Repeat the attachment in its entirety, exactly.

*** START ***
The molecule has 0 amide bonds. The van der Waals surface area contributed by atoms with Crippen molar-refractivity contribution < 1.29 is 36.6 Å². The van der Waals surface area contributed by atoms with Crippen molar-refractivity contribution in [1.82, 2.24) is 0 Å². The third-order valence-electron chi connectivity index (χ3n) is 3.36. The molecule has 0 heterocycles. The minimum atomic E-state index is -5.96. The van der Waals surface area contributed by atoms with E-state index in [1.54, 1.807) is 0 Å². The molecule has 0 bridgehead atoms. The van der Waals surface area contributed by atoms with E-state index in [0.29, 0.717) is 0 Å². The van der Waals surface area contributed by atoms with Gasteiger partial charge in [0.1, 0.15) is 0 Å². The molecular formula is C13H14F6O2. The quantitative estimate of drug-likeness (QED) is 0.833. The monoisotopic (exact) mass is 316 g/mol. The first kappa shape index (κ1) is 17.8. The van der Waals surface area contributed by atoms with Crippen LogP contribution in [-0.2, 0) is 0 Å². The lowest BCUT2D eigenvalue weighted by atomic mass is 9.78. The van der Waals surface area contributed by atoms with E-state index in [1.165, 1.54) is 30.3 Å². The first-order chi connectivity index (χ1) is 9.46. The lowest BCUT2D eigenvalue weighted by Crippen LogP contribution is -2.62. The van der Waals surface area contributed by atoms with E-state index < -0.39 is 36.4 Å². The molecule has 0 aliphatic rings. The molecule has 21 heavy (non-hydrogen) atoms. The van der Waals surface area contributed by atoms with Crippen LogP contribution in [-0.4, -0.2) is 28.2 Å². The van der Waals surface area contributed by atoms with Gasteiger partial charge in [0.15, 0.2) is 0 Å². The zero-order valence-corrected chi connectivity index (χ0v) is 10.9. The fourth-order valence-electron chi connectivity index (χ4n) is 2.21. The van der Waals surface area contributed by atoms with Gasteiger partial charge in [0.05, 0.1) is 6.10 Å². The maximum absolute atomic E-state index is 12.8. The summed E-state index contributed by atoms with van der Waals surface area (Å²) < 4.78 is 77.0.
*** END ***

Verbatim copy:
The molecule has 0 amide bonds. The van der Waals surface area contributed by atoms with Crippen molar-refractivity contribution < 1.29 is 36.6 Å². The van der Waals surface area contributed by atoms with Crippen molar-refractivity contribution in [1.82, 2.24) is 0 Å². The third-order valence-electron chi connectivity index (χ3n) is 3.36. The molecule has 0 heterocycles. The minimum atomic E-state index is -5.96. The van der Waals surface area contributed by atoms with E-state index in [1.54, 1.807) is 0 Å². The molecule has 0 bridgehead atoms. The van der Waals surface area contributed by atoms with E-state index in [0.29, 0.717) is 0 Å². The van der Waals surface area contributed by atoms with Gasteiger partial charge in [0.1, 0.15) is 0 Å². The molecular formula is C13H14F6O2. The quantitative estimate of drug-likeness (QED) is 0.833. The monoisotopic (exact) mass is 316 g/mol. The first kappa shape index (κ1) is 17.8. The van der Waals surface area contributed by atoms with Crippen LogP contribution in [-0.2, 0) is 0 Å². The lowest BCUT2D eigenvalue weighted by atomic mass is 9.78. The van der Waals surface area contributed by atoms with E-state index in [1.165, 1.54) is 30.3 Å². The first-order chi connectivity index (χ1) is 9.46. The lowest BCUT2D eigenvalue weighted by Crippen LogP contribution is -2.62. The van der Waals surface area contributed by atoms with E-state index < -0.39 is 36.4 Å². The molecule has 0 aliphatic rings. The molecule has 21 heavy (non-hydrogen) atoms. The van der Waals surface area contributed by atoms with Crippen LogP contribution in [-0.4, -0.2) is 28.2 Å². The van der Waals surface area contributed by atoms with Gasteiger partial charge in [0.15, 0.2) is 0 Å². The zero-order valence-corrected chi connectivity index (χ0v) is 10.9. The fourth-order valence-electron chi connectivity index (χ4n) is 2.21. The van der Waals surface area contributed by atoms with Gasteiger partial charge in [0.05, 0.1) is 6.10 Å². The maximum absolute atomic E-state index is 12.8. The summed E-state index contributed by atoms with van der Waals surface area (Å²) < 4.78 is 77.0.